Before heading to East Lansing, Thrower became a legend in Western Pennsylvania for his arm strength and athleticism while playing for New Kensington High School (now a part of Valley High School). It was frequently reported that he could accurately throw a ball 60+ yards, leading to plenty of weak attempts at puns on his name in local newspapers. Legendary Ambridge coach Moe Rubenstein called Thrower the “best high school passer I ever saw.” Thrower also ran for 11 touchdowns as a senior and would occasionally make one-handed interceptions on defense. As a freshman, Thrower started on a 7-2 New Kensington team that fell in the WPIAL postseason to a Donora team featuring future NFL rushing leader Dan Towler; that Donora team would be named the best in WPIAL history. Most descriptions of Thrower centered around his unimposing size (5’11, 175 pounds) and his enormous hands.
New Kensington was a power in the late-1940s, going 31-3-1 in Thrower’s four years as a varsity player. After the 1946 season, New Kensington was invited to the Peanut Bowl, a game held in conjunction with the Orange Bowl that featured two prominent high school teams from throughout the country. Once the game’s organizers realized Thrower and other New Kensington players were Black, the team’s invitation was rescinded; in the late 1940s, Florida – and other Southern states – did not permit players of different races to play against one another. The 1947 team (Thrower’s junior season) earned a state-leading Saylor Rating of 559, tied for the 8th highest of any team statewide before 1988. In 1948, New Kensington shut out Pittsburgh Central Catholic and Steubenville (OH) by identical 20-0 scores. They battled another 1940s dynasty – Allentown High School – to a 7-7 tie, but suffered their first loss since 1945 in a 20-14 upset at Vandergrift. Thrower was named the Pittsburgh-area player of the year in a poll of 153 coaches and was named to the AP All-State First Team. He capped the season by being named a high school All-American.
With the accolades Thrower received throughout his career, it should come as no surprise that his college recruitment was a hot topic in Pittsburgh-area newspapers. Many thought he was a lock to attend Pitt, despite the fact that he was being pursued by Western Conference (Big Ten) programs, as well. In the end, Thrower chose to attend Michigan State, which, while surprising from a geographic standpoint, did make sense for two reasons. First, the Spartans in the 1950s and (especially) the 1960s featured one of the more diverse rosters in college football at a time when many rosters – particularly those in the South – had not yet been integrated. The second reason that it shouldn’t be surprising that Thrower chose the Spartans is that the program already had a large contingent of Pennsylvanians and several of Thrower’s high school teammates also chose Michigan State that year. No fewer than seven New Kensington players were on the Michigan State roster in the late 1940s and early 1950s; at the time, New Kensington’s population was about 25,000, double what it is today. Additionally, assistant coaches Duffy Daugherty (Barnesboro) and Earle Edwards (Greensburg), lineman – and future Arizona State head coach – Frank Kush (Windber), quarterback Tom Yewcic (Conemaugh) and halfback Jerry Planutis (West Hazleton) were all from Pennsylvania high schools.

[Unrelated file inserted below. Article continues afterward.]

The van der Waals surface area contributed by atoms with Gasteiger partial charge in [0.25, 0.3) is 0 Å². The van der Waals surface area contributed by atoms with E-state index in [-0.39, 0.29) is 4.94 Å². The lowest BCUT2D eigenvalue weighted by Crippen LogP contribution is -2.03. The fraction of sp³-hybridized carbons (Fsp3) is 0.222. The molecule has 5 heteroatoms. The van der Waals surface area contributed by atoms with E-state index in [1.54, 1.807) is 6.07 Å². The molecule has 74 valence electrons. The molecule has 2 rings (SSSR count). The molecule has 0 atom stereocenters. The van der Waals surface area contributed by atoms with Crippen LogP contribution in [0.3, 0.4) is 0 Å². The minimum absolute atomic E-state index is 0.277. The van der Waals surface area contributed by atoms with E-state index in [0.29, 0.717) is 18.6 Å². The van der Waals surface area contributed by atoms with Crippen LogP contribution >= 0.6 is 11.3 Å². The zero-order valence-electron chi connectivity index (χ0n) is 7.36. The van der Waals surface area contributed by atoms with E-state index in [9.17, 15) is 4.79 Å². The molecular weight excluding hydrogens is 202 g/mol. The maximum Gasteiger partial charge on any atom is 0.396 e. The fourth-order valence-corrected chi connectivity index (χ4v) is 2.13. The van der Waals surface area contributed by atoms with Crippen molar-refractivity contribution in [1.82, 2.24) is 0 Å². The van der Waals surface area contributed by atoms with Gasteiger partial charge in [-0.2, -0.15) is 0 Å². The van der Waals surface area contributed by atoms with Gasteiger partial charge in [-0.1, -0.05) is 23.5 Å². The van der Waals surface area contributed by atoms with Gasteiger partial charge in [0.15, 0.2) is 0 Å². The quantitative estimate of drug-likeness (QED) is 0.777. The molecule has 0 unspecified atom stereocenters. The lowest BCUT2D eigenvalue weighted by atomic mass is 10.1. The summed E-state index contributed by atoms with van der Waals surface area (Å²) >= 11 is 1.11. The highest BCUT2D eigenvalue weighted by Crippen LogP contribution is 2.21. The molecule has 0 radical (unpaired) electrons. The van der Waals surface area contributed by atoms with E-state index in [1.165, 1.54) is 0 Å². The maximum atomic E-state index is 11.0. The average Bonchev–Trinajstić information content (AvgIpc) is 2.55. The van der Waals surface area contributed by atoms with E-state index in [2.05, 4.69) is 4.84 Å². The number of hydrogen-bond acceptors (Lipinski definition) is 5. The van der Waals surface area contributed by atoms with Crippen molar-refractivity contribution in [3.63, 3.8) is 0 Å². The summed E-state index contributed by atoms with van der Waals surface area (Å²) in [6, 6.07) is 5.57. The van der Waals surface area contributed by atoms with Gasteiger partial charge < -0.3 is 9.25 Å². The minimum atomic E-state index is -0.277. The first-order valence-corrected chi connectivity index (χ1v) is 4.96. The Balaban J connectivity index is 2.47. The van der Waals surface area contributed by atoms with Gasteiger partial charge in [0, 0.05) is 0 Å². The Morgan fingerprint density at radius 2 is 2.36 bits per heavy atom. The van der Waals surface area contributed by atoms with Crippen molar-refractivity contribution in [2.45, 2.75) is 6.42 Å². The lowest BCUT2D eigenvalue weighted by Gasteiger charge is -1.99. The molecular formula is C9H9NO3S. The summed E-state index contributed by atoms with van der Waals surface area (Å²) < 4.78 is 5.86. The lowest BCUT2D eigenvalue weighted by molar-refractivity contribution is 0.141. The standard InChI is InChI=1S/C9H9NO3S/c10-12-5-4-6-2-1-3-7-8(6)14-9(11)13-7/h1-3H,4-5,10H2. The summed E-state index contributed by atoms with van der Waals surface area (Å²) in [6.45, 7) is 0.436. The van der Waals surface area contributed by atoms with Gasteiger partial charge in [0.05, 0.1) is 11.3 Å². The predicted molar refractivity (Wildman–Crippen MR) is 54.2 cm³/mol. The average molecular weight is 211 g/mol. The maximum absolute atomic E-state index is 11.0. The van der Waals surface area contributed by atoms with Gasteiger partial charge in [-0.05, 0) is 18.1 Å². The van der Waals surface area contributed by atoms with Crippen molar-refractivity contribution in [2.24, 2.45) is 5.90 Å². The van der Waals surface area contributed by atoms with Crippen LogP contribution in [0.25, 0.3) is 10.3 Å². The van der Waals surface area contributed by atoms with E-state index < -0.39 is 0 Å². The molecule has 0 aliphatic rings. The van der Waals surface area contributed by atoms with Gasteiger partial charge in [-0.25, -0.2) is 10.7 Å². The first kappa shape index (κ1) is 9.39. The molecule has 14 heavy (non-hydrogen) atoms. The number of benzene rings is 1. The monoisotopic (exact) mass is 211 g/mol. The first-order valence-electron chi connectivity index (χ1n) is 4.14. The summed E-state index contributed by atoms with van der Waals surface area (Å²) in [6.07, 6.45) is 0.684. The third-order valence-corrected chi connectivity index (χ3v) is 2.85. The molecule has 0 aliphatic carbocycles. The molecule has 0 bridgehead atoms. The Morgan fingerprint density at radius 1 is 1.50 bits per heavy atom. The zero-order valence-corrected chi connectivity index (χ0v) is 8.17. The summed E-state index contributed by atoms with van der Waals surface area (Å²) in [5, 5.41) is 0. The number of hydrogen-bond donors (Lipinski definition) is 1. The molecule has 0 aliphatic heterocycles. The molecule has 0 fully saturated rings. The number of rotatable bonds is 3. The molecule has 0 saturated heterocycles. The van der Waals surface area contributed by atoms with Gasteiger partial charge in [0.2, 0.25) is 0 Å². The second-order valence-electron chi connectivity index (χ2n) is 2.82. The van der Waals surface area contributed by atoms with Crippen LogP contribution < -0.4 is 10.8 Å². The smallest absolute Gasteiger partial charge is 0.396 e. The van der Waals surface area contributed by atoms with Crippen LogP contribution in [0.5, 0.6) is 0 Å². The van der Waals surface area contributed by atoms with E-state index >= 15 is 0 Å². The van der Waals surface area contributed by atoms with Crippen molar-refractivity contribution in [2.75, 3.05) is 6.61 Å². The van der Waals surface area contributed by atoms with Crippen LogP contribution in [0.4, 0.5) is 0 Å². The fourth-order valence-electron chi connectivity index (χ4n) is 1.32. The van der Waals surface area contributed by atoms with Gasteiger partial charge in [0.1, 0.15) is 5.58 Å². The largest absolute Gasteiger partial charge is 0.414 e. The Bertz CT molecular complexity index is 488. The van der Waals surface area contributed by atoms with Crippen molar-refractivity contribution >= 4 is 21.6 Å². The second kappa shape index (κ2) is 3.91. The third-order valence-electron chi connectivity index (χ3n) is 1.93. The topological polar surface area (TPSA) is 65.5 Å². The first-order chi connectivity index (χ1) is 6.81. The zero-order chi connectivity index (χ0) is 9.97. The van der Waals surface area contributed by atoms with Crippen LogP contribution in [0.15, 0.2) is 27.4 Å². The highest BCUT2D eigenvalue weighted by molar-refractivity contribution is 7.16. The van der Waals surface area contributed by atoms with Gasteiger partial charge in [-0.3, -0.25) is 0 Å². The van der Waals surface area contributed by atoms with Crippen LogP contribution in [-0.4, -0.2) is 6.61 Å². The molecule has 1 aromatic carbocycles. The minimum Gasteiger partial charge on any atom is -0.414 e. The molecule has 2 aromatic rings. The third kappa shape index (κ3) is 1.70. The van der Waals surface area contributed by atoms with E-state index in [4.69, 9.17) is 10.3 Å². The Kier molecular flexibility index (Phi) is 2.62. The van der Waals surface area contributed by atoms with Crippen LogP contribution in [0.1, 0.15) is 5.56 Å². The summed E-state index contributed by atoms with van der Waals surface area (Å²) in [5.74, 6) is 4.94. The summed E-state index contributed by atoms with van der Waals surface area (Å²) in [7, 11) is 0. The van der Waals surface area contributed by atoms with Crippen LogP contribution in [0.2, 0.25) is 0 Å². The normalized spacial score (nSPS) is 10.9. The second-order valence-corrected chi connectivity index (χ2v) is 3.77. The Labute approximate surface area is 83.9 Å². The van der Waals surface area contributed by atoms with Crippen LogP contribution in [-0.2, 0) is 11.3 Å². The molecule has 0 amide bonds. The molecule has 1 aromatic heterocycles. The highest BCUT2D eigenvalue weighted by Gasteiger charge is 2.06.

Daugherty’s arrival in 1947 saw Michigan State begin to actively recruit Black players to East Lansing, and Thrower was a primary target for them following his senior season in 1948. The Spartans were later known prominently for their diverse roster, particularly the 1966 team that finished No. 2 in the AP Poll but were named national champions by a few outlets. But Michigan State had recruited Black athletes for years before then, and Daugherty played a primary role. Born in the tiny northern Cambria County settlement of Emeigh in 1915, Daugherty had been a lineman at Syracuse in the late 1930s. His high school alma mater is now a part of Northern Cambria High School, whose field is named after Daugherty. As an assistant under head coach Biggie Munn at Michigan State, Daugherty’s insistence on recruiting Black players was dubbed by some as “The Underground Railroad.” His efforts (combined with a well-worn path between East Lansing and Western Pennsylvania) led Thrower, the high school kid from a Pittsburgh suburb, and Daugherty, a young assistant from a Cambria County coal town to lay the foundation of Thrower’s future accomplishment.